Blackwall was the site of an ancient timber-framed house which became known, some time during the nineteenth century, as ‘Raleigh’s House’. It stood directly opposite the Artichoke Inn. Any association with the sixteenth century courtier and explorer is extremely tenuous, as is the further claim that the same property had been the residence of Sebastian Cabot. Raleigh was indeed at Blackwall on many occasions, while waiting to go aboard ship or when on naval business. Many letters written by him are signed from Blackwall, but this is not proof that he was a permanent resident.
A photograph of the house taken in 1873 shows it to have been a jettied timber-framed building in filled with lath and plaster Wooden carvings of grotesque heads decorated the facade. The floor of the house was, by the late nineteenth century, below street level and the main entrance was blocked. As early as 1856 it was suggested that such a quaint house should be preserved and turned into ‘a little almshouse or school’. This advice was not heeded, and pressures to develop the area eventually led to the demolition of the building, which had been carried out by 1881. Its site was bought by the Metropolitan Board of Works from the London and North West Railway Company in 1888 for the construction of the Blackwall Tunnel.
Until we have more information, it may be sensible to treat the claim of Walter Raleigh’s House in Blackwall with some caution. But it would be nice to find out what the house was used for anyway because it was a large and grand house for its time but information seems very scarce even into the 19th century.
The wonderful sight of around 50 Tall ships going down the Thames was too good an opportunity to miss, but rather than watch them at Greenwich I decided to watch them pass the old Maritime area of Blackwall .
For centuries this stretch of water was famous for its shipbuilding and safe anchorage.
It was also a major demarcation and embarkation point for millions of people.
The Greenwich Festival was the largest fleet of Tall Ships in London for 25 years.
Lets hope its not another 25 years before they return.
Many thanks to Eric Pemberton who bought to my attention, two remarkable films about the launch of the HMS Albion in Blackwall in 1898.
This launch was made famous by the tragedy that occurred after the launch when over 30 people died when a bridge collapsed.
E.P. Prestwich’s footage of the launch of the battleship HMS Albion is from a high view and shows the ship gliding into the water. However the film by British film-pioneer R.W. Paul is remarkable because it shows from the water , the huge crowds both on and off the water.
It was estimated that up to 30,000 attended the launch and Paul’s film shows the chaotic scenes along the riverbank. At the end of the film it suggests that a number of the boatmen were desperately trying to help with the rescue but it is all a confusing scene.
This tends to support the following news report of the disaster.
THE ALBION DISASTER
SAD LOSS OF LIFE. GALLANT RESCUES.
36 BODIES RECOVERED. London June 22.
The catastrophe which occurred in connection with the launching of H.M.S. Albion at Blackwall yesterday, was of most appalling character. The Albion is a battleship of 12,900 tons which has just been completed for the Admiralty by the Thames Iron Works Company. Among those present at the launching were the Duke and Duchess of York, Mr. G. J. Goschen (First Lord of the Admiralty), Sir William Vernon Harcourt (Leader of the Opposition in the House of Commons), Lord Brassey (the Governor of Victoria), some of the Ambassadors, and a large number of members of the House of Commons.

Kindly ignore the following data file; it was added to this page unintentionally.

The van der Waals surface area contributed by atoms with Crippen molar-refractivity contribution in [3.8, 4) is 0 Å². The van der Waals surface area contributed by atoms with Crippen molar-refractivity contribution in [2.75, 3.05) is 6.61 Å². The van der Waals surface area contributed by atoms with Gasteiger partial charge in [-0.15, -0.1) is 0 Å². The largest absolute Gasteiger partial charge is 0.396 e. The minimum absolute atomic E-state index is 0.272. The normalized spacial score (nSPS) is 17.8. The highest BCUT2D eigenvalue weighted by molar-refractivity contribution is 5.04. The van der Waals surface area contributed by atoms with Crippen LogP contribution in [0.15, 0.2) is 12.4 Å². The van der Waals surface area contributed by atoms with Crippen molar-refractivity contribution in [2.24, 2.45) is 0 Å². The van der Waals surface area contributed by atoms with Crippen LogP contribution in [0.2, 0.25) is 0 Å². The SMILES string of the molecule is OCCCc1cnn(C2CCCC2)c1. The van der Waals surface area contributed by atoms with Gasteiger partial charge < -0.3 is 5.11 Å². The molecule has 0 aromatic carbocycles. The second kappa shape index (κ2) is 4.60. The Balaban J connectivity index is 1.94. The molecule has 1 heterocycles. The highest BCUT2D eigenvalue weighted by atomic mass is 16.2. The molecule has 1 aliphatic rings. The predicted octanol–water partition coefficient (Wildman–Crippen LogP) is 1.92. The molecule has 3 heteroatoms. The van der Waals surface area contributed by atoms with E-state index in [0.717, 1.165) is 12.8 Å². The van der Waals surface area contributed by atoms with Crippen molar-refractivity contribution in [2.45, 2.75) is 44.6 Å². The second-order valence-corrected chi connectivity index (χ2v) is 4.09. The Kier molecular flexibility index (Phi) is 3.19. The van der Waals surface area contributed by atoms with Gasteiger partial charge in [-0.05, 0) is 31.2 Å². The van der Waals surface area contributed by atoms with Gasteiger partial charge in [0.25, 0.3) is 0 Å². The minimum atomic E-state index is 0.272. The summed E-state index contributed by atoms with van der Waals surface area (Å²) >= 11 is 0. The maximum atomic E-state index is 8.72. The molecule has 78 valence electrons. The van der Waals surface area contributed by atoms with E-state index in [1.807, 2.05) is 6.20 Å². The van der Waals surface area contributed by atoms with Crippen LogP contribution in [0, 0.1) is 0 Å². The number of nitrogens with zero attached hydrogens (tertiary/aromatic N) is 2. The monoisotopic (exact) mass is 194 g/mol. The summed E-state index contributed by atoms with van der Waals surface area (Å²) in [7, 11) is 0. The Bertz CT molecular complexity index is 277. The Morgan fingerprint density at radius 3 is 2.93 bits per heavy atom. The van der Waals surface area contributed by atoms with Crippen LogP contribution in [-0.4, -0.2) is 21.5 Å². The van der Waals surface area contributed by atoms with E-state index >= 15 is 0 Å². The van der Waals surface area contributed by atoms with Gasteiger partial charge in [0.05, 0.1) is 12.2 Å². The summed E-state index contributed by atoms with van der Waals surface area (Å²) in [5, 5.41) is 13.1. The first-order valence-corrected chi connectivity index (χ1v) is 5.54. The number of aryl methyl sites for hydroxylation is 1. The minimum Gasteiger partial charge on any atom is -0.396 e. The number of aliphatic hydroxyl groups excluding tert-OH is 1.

The Duchess of York, who christened the vessel, made three unsuccessful attempts to break a bottle against the ship’s side. Loud cheers greeted the vessel’s approach to the water. The guests then departed. There was a general holiday for the workmen and their wives. These people were massed together, wherever a view of the proceedings was obtainable. Two hundred of the spectators occupied an old wooden bridge, despite the police and placards warning them of the danger. A huge backwash, which followed the launching of the vessel, rose high above the bridge, and swept all the people on it into the river. A terrible scene ensued.
Owing to the shrieking of the siren horns on the boats, the departing guests did not hear the cries of the unfortunate people. Several workmen dived from the quay walls, and rescued some of the screaming women and the babies in arms. Others were saved by means of boats. One gallant sailor rescued no fewer than six persons. The greatest confusion prevailed, the depth of the water where the accident occurred was 12ft. Mr Robinson, of the St. John’s Ambulance Society revived four of the rescued sufferers by artificial respiration, and altogether 25 were resuscitated by this means. Thirty-six bodies have been recovered. One boat rescued 50 persons. The Duke and Duchess of York have sent a telegram expressing their sorrow at the terrible accident.
The result of the inquiry into the disaster a verdict of accidental causes, indeed the inquest was quick to point out the crowd itself was responsible for the disaster.
“no blame was attributable to the Thames Ironworks and Shipbuilding Co., nor to the police. There was 30,000 people present, and the disaster arose from the stupidity of the crowd, who would not accept any warnings of danger. Thousands crowded on to the dilapidated bridge which ultimately collapsed under their weight, and refused to obey all orders to got off, Warnings and entreaties were completely disregarded. and the police were jeered and mocked , while vainly attempting to avert the impending danger.”
I doubt whether a modern inquiry would be so lenient with the police or the company who if they allowed so many people in a small area should have been more responsible. The great tragedy was most of the victims were women whose heavy clothing would have given them little chance of survival in the currents of the Thames.
If you would like to see the films here is a couple of links that will take you to You Tube.
Launch of HMS Albion at Blackwall (1898) Prestwich Film here
‘The Launch of H.M.S. Albion’ (1898) Paul film here